Game studios that don’t appreciate these communities and their hunger to dialogue are wasting valuable resources. They have an army of fans ready to do playtesting, give feedback, share social media posts, and even financially support their games. Yet they cling to the thesis that their internal marketing team are the only people who know the right way to promote the product, that their quality assurance division is capable of sufficiently finding bugs despite the increasing complexity of games, or that their creative division knows exactly what experience their fans want without ever even asking.

Some of the largest and most funded game companies consider this a cost they can afford. They’ll spend countless dollars blindly iterating or even risk having whole games that are a miss. But for a studio of fifty people, or ten, or maybe just one, those resources are precious. Each member of the community is valued and each game produced may be the difference between closing down the studio or keeping the lights on.

Connecting with Community

So how do we reach these players? We meet them where they already are. Game communities and resources coalesce in various digital and physical spaces. There are dozens of platforms where gamers already meet to discuss and play. Developers building collaboratively are right in these spaces with them.

One of the most prominent tools creators and players are using to talk is Discord, but similar tools like Slack are sometimes used as well. Old fashioned companies will have a Discord but it doesn’t act like a true community center. In a community driven game Discord it’s common to have regular Q&A sessions with the team, get sneak peeks of upcoming content, and have tons of meaningful discussion. Many companies I’ve worked for will also recruit people from our Discord to join in beta testing or even help with more unusual needs like translation.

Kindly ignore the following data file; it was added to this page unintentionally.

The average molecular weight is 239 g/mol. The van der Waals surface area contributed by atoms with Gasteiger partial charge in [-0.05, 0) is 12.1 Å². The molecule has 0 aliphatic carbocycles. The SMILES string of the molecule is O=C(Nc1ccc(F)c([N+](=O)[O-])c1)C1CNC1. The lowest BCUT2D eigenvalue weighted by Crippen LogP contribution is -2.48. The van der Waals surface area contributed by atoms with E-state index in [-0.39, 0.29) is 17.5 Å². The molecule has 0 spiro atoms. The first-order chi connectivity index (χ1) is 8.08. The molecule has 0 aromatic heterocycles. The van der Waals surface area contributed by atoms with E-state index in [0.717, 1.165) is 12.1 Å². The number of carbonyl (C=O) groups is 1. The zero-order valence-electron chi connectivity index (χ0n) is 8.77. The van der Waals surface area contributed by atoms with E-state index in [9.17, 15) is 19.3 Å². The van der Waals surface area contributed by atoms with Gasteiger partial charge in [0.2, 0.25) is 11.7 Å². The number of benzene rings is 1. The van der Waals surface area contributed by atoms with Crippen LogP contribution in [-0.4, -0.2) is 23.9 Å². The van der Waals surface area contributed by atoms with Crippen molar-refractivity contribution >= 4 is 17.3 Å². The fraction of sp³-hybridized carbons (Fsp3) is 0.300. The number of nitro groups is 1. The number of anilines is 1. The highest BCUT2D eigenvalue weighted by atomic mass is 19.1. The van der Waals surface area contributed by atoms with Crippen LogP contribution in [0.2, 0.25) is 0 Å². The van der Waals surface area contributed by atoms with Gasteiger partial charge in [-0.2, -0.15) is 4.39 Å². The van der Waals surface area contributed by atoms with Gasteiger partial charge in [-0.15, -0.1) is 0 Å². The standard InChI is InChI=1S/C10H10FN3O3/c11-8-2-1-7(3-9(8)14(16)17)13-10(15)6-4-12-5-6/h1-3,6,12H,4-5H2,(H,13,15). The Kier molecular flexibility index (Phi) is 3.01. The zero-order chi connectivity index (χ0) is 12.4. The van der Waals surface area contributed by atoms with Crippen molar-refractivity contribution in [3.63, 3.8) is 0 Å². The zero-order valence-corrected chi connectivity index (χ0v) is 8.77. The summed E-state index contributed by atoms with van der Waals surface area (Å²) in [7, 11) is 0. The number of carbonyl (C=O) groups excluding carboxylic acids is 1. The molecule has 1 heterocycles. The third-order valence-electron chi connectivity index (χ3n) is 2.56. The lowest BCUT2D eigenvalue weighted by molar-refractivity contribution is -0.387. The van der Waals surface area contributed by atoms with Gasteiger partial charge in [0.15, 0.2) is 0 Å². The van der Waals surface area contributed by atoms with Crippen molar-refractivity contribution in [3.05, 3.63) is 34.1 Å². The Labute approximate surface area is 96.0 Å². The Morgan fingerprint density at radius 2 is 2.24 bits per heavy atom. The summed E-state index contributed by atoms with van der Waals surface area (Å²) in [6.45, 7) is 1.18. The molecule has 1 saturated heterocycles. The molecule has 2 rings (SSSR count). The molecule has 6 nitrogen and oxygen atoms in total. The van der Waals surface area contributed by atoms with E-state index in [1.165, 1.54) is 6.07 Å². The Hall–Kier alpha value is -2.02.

More public-facing social media is also important. From Reddit to Twitter to Telegram, different communities will group where they feel most comfortable. Twitter and Telegram may appeal to web3 gaming while Facebook is more likely to have casual mobile game groups. These people are more often excited to upvote, like, or share your content, especially if they already know you from your participation on the site.

Meeting your players in real life is also a very powerful tool that community focused indie developers leverage. While Ubisoft may spend hundreds of thousands of dollars on a spectacular display and send a dozen people out for a gaming convention, they’re just advertising. Indies are going out themselves and talking directly to the crowd. They’re seeing first hand what’s working, doing testing and market research, and in general just being a real human that their audience can connect with. Per dollar, there’s no doubt that a team involving their audience this way is getting a much better value at these events.